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The information in this article is up to date for tax year 2023 (returns filed in 2024).

More than 100 million American adults care for a child, parent, or relative. That’s 1 in 5 people providing care in addition to working outside the household in the US–up from 1 in 7 in 2020. 

Caregiving can significantly impact people’s finances, with 78% of caregivers incurring out-of-pocket expenses. In fact, the average caregiver in the U.S. spent $7,242 in out-of-pocket costs in 2021, according to the AARP.

Luckily, there are tax credits, deductions, and other strategies caregivers can use to help ease the financial burden come tax season. 

Use these tax tips for caregivers to lower your tax bill this year.

Claim tax credits for caregiving

As a caregiver, you may be able to claim certain tax credits or deductions on your tax return: 

  • Child and Dependent Care Tax Credit
  • Tax Credit for Other Dependents

Here’s how they work: 

Child and Dependent Care Tax Credit 

The Child and Dependent Care tax credit partially reimburses you for the cost of caring for a family member while you (or your spouse, if filing jointly) worked. The credit amount depends on your adjusted gross income and is a percentage of the work-related expenses you paid to a care provider. You can claim up to $3,000 of caregiving costs for one person, or $6,000 of caregiving costs for two people.

To qualify, you must meet the following requirements:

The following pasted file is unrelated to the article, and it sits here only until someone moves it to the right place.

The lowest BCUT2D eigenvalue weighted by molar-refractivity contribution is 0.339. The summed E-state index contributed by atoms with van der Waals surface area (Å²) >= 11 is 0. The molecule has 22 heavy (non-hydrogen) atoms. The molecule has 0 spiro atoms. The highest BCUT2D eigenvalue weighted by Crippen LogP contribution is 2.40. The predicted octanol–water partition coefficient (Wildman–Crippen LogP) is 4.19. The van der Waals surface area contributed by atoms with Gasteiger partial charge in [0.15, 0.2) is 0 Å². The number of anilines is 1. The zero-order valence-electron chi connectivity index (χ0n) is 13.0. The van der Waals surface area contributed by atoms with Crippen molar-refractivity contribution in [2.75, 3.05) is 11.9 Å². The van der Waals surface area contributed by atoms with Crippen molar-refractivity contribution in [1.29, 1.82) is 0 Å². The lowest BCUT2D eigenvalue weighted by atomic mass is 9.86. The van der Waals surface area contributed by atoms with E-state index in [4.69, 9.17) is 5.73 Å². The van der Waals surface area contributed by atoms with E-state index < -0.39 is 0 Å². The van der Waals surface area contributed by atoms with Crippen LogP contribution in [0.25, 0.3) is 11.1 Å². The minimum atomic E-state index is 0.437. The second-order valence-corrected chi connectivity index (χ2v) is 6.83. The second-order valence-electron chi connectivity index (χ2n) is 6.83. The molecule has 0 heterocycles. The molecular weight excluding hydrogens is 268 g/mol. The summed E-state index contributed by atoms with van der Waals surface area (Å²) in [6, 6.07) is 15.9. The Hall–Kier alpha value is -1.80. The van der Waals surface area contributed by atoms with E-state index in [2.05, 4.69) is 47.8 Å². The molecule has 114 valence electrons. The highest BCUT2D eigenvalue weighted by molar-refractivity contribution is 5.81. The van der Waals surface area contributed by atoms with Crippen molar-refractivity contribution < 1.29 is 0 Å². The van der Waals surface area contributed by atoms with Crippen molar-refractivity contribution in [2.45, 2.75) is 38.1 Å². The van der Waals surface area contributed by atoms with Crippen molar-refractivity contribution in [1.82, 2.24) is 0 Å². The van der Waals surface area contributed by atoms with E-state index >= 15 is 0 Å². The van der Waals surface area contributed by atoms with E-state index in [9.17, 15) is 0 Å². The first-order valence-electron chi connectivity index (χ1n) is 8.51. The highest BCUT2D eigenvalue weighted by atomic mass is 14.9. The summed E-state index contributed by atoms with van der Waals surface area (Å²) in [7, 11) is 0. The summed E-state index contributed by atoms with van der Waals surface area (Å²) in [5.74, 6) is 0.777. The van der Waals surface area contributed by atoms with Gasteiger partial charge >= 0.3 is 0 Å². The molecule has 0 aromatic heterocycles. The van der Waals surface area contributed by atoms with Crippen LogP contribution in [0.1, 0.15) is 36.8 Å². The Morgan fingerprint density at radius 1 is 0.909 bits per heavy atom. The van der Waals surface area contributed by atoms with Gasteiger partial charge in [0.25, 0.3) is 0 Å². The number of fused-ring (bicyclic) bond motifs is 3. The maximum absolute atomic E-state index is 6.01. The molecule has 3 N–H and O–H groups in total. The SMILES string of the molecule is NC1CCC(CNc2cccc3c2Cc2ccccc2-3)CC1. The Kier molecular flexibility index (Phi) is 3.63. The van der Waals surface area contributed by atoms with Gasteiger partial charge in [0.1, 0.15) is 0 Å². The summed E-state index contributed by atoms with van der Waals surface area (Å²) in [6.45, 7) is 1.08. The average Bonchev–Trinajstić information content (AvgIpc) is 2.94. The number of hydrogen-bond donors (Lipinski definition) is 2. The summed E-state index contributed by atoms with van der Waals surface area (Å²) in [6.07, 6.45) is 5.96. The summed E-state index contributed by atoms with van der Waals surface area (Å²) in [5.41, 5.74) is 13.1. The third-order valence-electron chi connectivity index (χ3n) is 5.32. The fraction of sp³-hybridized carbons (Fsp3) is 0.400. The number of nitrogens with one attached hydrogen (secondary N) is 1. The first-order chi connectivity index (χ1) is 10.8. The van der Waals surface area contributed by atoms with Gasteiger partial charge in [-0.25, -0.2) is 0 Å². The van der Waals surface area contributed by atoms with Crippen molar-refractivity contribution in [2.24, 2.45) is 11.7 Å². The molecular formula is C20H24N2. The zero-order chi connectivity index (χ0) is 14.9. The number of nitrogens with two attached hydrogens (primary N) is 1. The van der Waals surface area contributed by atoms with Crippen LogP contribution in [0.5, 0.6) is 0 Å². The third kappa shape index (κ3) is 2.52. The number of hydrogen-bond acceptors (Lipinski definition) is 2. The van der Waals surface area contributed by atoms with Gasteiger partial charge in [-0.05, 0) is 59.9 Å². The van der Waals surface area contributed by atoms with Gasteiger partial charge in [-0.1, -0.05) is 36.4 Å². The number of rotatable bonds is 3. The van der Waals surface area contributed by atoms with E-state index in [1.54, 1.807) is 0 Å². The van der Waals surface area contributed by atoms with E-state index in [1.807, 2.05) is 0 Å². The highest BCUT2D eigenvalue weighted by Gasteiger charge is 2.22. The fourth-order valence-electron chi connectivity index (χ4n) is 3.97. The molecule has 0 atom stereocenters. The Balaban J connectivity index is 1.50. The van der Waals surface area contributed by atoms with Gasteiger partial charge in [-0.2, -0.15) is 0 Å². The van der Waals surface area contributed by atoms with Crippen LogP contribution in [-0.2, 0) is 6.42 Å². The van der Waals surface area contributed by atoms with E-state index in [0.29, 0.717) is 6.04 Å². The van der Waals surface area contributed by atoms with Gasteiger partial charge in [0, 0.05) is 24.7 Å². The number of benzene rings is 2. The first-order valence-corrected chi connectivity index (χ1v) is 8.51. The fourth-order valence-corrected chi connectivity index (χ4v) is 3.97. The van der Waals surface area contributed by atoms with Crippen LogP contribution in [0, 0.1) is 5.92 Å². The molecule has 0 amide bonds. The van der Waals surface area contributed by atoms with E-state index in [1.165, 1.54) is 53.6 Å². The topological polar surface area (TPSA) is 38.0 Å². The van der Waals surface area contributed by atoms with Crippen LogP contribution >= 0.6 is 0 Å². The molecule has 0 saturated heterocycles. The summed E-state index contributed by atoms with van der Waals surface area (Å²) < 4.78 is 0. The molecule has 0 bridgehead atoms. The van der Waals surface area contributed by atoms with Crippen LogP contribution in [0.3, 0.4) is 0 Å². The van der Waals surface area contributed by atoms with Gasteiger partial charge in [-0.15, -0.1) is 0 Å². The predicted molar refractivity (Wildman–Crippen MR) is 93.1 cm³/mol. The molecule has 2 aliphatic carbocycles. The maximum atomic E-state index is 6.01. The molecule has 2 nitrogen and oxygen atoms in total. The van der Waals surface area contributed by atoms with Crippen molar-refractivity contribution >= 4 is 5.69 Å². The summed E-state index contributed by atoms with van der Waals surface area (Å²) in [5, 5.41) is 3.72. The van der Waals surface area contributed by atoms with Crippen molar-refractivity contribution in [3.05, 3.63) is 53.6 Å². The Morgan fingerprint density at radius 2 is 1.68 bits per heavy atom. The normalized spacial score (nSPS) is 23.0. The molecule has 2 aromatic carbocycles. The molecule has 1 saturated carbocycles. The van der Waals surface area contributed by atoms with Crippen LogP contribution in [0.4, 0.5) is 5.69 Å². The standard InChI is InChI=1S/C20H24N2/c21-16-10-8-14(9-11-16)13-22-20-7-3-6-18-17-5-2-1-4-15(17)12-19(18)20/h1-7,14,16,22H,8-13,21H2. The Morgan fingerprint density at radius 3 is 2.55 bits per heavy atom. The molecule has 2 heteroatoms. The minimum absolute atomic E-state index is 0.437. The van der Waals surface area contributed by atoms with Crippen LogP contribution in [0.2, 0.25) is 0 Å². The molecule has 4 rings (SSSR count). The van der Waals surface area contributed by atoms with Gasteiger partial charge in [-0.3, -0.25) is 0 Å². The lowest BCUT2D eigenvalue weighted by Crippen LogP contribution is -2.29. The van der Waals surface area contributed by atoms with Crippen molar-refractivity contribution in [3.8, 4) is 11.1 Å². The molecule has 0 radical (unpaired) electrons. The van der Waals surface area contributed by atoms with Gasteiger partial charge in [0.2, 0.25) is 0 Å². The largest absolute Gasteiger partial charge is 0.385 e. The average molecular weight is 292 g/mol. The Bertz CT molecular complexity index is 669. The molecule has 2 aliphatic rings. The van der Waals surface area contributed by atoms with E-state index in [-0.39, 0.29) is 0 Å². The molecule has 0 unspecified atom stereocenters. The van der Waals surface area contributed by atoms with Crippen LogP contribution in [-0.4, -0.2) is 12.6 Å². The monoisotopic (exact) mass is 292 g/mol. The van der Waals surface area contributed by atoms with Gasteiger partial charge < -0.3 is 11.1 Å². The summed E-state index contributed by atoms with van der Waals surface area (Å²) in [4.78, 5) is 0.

• The individual must qualify as a dependent
  • The individual must be unable to physically or mentally care for themselves
  • The individual must have lived with you for at least six months of the year you are filing taxes for
  • You (and your spouse, if filing jointly), must have earned income in the tax year
  • You paid caregiving expenses to enable you (or your spouse) to work or look for work

If you qualify, you don’t have to itemize your deductions to claim the Child and Dependent Care tax credit.

Read more: Can You Claim the Child and Dependent Care Credit?

Tax Credit for Other Dependents

Taxpayers with dependents who don’t qualify for the Child Tax Credit, may be able to claim the Tax Credit for Other Dependents. This allows you to claim up to $500 as a nonrefundable credit for each qualifying dependent. The credit begins to phase out when your income hits $200,000 (single) or $400,000 (married, filing jointly).

To qualify, you must meet the following requirements: 

  • Your dependent is a child over age 17 or a parent or relative supported by you
  • The dependent is a U.S. citizen, national, or resident alien
  • The dependent has less than $4,700 gross income this year 
  • You provided more than half of their support
  • The dependent lived with you for the entire year or are related to you
  • The dependent is not filing a joint return with their spouse

Deduct qualifying medical expenses